Friday, November 30, 2018

Repin Paints Tolstoy at his Writing Table

Ilya Repin painted this portrait of Leo Tolstoy in the act of writing.

It's the unadorned space of a working farmer. There's a spade at the right, a wood-cutting saw and a scythe hanging on the back wall. The light streams in from the window. Instead of a fancy writing desk and chair, it's just a stool and a table. 

The message of the portrait is that Tolstoy (despite his aristocratic background) is really a hard-working writer who lived simply and close to the soil. 

Evidently, Repin did not find this composition readymade. He had to create it.

An earlier study, probably from life, lacks the door at the left and the window at the right. A big chest of drawers attracts a lot of attention on the far right.

This is the essence of composition. It's not just about where to place elements to make a pleasing arrangement. It's more about what to include and what to leave out; it's about how to attract the viewer's attention and thereby to engage their mind, in order to communicate the message you want to convey.
Book: Ilya Repin
Previous Posts on Repin


Jim Douglas said...

Great post. It's fascinating to compare the differences between the Repin's studies and his final painting:

Repin's pencil study (the bottom one) reminds me of sketches by Robert Fawcett and Joseph Clement Coll. The perspective is more dramatic, and there is a virtuosic handling of and focus on specific details (i.e. Tolstoy's furrowed brow, his leaning posture, the angle of his foot, how he holds his writing instrument.)

The final painting reminds me of Albrecht Durer's Saint Jerome in His Study. The wider view suppresses small details and speaks more about Tolstoy in his space and broad themes about work, solitude, and the true definition of nobility.

Robert Michael Walsh said...

Wasn't Tolstoy left-handed?

Mel Gibsokarton said...

"You, Ilya Efimovitch, can not draw!" -Mikhail Vrubel to Repin at Abramtsevo.

James Gurney said...

Mel, that's an intriguing quote. Can you give context? Why would Vrubel say that to Repin?

Robert, a quick Google search turned up a lot of photos of Tolstoy writing with his right hand.

Jim, I agree that the final composition introduces ideas surrounding the writer and his work that the first drawing doesn't. Is it transcendence, mortality, the inner vs. the outer world? It's hard for me to verbalize them, but I feel they're there.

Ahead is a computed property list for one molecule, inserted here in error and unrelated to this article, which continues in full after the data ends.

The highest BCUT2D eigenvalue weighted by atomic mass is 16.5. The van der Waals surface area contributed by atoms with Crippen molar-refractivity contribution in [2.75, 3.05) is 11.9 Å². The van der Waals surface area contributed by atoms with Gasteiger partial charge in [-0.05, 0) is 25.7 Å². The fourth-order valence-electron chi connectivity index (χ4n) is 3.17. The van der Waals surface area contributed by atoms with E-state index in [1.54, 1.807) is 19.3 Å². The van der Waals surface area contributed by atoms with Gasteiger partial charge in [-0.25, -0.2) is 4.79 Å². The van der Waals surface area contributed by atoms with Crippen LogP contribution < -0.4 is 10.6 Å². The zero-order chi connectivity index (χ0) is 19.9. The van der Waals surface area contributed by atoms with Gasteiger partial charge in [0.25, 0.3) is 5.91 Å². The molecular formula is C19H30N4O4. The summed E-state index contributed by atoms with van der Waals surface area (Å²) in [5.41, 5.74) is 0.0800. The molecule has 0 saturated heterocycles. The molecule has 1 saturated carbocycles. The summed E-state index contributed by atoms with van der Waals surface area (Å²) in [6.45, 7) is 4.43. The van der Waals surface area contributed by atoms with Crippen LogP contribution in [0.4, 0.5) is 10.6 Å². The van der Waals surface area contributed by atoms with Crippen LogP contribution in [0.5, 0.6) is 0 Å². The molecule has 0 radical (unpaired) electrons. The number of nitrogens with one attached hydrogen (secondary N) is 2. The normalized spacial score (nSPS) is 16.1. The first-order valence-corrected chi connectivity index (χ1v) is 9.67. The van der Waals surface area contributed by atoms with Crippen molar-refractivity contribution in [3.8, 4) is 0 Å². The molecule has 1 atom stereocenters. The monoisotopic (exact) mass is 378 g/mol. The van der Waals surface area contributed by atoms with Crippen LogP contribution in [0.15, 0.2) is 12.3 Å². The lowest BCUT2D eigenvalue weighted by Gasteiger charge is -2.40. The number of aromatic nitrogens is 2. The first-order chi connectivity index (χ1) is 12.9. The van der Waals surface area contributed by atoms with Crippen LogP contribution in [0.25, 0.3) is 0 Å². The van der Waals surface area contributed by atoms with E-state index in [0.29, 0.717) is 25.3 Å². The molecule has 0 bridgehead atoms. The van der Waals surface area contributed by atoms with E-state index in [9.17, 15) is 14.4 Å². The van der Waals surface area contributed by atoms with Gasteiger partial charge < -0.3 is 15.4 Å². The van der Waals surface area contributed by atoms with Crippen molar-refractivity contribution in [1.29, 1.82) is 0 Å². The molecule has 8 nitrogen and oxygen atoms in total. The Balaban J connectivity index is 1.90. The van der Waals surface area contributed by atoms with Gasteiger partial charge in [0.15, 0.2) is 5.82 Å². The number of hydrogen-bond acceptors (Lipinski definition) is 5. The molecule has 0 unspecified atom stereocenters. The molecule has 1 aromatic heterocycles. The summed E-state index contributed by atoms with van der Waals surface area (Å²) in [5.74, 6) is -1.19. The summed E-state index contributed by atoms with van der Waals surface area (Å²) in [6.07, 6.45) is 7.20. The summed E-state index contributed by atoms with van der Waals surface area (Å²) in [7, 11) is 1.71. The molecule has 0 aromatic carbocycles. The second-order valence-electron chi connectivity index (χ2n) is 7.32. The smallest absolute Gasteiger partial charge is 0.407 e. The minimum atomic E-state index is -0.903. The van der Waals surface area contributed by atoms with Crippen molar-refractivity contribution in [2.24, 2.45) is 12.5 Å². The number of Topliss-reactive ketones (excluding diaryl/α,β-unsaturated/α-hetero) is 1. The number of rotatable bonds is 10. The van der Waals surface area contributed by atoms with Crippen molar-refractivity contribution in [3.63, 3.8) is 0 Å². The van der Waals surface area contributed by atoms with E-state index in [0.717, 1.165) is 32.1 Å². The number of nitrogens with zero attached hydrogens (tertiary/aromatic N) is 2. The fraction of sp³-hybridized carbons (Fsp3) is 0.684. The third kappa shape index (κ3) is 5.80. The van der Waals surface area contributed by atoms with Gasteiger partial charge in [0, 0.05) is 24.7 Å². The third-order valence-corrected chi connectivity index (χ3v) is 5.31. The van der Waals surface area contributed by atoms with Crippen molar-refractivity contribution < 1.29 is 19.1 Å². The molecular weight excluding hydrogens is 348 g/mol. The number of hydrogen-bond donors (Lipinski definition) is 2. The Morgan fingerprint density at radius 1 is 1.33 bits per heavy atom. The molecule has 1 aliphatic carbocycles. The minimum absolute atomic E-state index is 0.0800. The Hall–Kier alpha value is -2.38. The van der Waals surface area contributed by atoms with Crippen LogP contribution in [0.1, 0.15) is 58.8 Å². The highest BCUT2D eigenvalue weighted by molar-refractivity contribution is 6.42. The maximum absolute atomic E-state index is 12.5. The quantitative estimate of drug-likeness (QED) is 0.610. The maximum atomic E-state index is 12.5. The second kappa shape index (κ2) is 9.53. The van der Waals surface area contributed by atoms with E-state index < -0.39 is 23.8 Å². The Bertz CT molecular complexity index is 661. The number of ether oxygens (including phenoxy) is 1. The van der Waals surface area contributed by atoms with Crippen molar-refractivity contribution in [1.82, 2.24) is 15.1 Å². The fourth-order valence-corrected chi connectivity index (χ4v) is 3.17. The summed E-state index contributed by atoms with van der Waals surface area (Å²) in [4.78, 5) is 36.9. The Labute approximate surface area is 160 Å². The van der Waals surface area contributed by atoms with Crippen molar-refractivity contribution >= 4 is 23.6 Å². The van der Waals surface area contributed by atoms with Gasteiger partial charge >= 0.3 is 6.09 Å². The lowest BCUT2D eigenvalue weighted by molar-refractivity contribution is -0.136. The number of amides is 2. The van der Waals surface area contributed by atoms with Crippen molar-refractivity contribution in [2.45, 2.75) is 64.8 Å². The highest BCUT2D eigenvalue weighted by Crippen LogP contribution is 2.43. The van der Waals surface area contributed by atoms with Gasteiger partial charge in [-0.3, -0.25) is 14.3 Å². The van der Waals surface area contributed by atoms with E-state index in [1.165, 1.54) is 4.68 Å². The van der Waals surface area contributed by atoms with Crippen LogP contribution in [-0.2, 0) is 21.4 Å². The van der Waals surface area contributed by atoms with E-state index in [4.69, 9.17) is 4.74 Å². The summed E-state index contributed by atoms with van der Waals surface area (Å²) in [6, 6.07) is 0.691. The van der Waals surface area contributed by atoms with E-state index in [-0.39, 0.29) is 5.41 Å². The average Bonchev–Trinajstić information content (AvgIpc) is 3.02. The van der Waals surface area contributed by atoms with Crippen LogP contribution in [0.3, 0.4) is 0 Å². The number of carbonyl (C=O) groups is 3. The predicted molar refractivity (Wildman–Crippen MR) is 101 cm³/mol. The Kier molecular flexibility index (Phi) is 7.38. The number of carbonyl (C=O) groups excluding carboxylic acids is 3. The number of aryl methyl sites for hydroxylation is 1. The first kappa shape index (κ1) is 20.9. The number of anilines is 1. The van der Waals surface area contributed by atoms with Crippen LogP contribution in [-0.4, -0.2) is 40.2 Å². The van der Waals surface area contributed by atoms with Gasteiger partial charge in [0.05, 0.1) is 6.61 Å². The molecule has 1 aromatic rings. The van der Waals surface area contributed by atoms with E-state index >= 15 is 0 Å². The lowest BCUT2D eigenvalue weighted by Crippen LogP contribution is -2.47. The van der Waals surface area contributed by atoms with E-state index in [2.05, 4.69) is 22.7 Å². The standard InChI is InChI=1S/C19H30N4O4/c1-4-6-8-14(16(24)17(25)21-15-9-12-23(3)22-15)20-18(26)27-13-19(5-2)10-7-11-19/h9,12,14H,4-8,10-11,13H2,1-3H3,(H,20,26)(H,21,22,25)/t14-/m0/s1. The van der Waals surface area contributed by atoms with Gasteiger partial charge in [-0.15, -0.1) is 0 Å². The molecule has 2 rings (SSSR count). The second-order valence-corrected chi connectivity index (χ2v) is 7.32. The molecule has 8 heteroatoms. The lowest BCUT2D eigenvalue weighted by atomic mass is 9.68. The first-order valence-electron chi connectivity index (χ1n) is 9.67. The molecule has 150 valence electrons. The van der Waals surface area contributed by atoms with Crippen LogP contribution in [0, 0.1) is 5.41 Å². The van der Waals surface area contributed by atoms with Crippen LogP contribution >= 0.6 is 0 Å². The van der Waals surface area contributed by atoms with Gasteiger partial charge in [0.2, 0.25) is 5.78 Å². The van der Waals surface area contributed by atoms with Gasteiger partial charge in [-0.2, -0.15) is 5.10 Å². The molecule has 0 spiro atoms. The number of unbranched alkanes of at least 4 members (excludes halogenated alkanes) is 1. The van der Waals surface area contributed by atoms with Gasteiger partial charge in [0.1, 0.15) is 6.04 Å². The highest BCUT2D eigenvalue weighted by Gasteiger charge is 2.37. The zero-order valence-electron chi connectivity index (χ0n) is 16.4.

Mel Gibsokarton said...

James, this quote is taken from the book "Константин Коровин Вспоминает" "Konstantin Korovin reminisces" by Korovin himself, in which he in form of memoirs and personal anecdotes writes down his life, his friends and stories. He used to be close friends with Serov and Vrubel, they even used to share a workshop for a while. Serov, Vrubel, Levitan, Repin, Savrasov, even Chekhov and Shalyapin - they're all there. I'll try to translate a brief paragraph in which the quote takes place.

"Soon the artists of Moscow have seen the works of Vrubel and have grown sullen. Vrubel worked a lot: for Kushnerev's edition he has created illustrations to Lermontov's "Demon".
And that's what has angered everyone.
For some reason these wonderful pictures, these illustrations were strongly disliked - I don't understand it. But Savva Ivanovich has already been adoring the talent of Vrubel and was watching him work with great interest, when he was painting Demon in his workshop<...>
Some summer day at Abramtsevo, in Savva Ivanovich's manor where Repin and Polenov were guests, on evening, at the tea table, Repin has been drawing with a pencil in his album a wife of Savva Invanovich, Elisaveta (Elisabeth) Grigorievna.
Vrubel, having glanced at the drawing, unexpectedly said this to Repin:
-You, Ilya Efimovich, can not draw.
-Yes? Well, it may as well be... - replied Repin
Savva Ivanovich has called me and Serov on the porch and said, sorely:
-This is devil knows what! Hold him back a bit already!
I, laughing, said:
-This is impossible.
-It's not right, - noticed Serov, - Repin can draw.
He also felt sour for Repin."

James Gurney said...

Thanks for that interesting info, Mel. It's easy for us to forget the rivalries and feelings among artists from all those days past.